For the first time since the game's release in 2004, World of Warcraft: Mists of Pandaria became the first expansion pack that didn't manage to outsell its predecessors on launch day.

According to one analyst, sales are down more than sixty percent when compared to the early sales numbers of the 2010 Cataclysm expansion. During its first twenty-four hours on sale, World of Warcraft: Cataclysm racked up 3.3 million sales between digital downloads and physical sales at traditional brick-and-mortar stores. The previous expansion, 2008's Wrath of the Lich King, earned a similarly impressive 2.8 million copies in its first day of sales, while World of Warcraft's original expansion (The Burning Crusade) managed 2.4 million sales on opening day. So it's a little shocking to hear that Mists of Pandaria only managed to move between 600,000 and 700,000 copies after seventy two hours on the market, even considering that digital downloads haven't been factored in yet.

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Even if Carrett & Co's Brean Murray is correct, and nearly 1 million users were to download the software from Battle.net, it would still only mean 1.6 to 1.7 million in sales. Those numbers would likely be welcomed by most companies, but are unlikely to be viewed favorably by Activision Blizzard. Assuming Murray's digital download predictions are correct, 1.6 to 1.7 million in sales would still be a 30 percent drop from Burning Crusade's launch and just over 50 percent of Cataclysm's release figures.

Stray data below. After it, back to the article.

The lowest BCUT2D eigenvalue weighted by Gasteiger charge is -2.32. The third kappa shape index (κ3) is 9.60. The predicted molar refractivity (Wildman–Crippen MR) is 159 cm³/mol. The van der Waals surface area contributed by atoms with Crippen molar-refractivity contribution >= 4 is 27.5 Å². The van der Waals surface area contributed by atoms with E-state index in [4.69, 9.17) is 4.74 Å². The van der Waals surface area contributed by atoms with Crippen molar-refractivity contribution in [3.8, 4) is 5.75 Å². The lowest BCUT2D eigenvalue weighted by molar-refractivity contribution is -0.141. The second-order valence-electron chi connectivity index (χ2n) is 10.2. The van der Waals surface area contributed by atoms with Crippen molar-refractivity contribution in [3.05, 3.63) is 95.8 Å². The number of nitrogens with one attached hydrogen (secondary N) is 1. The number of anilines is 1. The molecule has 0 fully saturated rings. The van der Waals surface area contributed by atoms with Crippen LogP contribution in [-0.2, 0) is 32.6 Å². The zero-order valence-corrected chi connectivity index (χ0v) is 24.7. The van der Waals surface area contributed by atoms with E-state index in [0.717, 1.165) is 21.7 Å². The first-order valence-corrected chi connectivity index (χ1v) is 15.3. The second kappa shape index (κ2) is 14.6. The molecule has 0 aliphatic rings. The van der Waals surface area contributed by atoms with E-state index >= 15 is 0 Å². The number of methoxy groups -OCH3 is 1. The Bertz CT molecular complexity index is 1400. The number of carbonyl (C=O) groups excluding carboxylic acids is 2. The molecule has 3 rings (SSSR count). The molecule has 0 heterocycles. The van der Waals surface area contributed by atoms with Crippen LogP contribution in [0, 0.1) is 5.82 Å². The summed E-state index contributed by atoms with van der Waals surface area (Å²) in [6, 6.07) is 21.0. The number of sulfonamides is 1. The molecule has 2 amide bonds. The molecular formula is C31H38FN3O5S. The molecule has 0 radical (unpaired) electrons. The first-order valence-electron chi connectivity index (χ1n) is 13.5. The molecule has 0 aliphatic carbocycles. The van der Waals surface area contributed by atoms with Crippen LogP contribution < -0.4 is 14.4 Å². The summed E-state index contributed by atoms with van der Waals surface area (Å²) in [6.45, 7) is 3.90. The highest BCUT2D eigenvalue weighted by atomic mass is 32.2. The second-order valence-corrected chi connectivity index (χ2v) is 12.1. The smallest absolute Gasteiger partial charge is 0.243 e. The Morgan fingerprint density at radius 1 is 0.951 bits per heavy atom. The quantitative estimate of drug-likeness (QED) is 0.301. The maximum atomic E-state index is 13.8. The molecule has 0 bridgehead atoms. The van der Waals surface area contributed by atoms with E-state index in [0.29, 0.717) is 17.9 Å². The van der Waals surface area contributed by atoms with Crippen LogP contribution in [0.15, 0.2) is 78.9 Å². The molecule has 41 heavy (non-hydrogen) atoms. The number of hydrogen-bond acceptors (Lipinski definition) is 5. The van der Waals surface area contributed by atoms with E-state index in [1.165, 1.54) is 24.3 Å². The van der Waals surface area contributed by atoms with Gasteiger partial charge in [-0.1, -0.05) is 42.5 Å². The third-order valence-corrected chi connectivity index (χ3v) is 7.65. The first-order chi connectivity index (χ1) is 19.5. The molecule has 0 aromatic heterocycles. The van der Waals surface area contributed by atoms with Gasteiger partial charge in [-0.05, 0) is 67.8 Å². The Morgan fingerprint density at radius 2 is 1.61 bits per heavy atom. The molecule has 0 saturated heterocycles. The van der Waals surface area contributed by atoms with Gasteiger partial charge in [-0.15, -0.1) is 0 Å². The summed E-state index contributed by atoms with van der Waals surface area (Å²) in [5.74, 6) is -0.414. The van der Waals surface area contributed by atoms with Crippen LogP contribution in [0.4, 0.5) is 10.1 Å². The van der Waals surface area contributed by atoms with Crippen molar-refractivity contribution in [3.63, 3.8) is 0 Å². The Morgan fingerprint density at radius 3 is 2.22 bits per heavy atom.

Of course, these numbers are all relative. World of Warcraft remains the undisputed king of subscription model MMORPGs, and a title has yet to emerge which could truly challenge Activision Blizzard's lock on the massively multiplayer throne. The title is so successful it still accounts for 50 percent of the company's operating income. Mists of Pandaria's sales may have been disappointing, but that's only when compared to prior World of Warcraft expansion releases. Few other studios would shed a tear over nearly a million units sold on day one.

That being said, developers ought to consider readying a new round of challengers. As many reviewers have already pointed out, Mists of Pandaria is beginning to expose WoW's age, and Activision Blizzard is already planning for the future with its "Titan" project.

If subscription numbers continue to drop, could World of Warcraft finally be dethroned after nearly a decade as King of the MMO Hill?

(Update: Official numbers have been released for Mists of Pandaria's first week of sales. Click here to read more)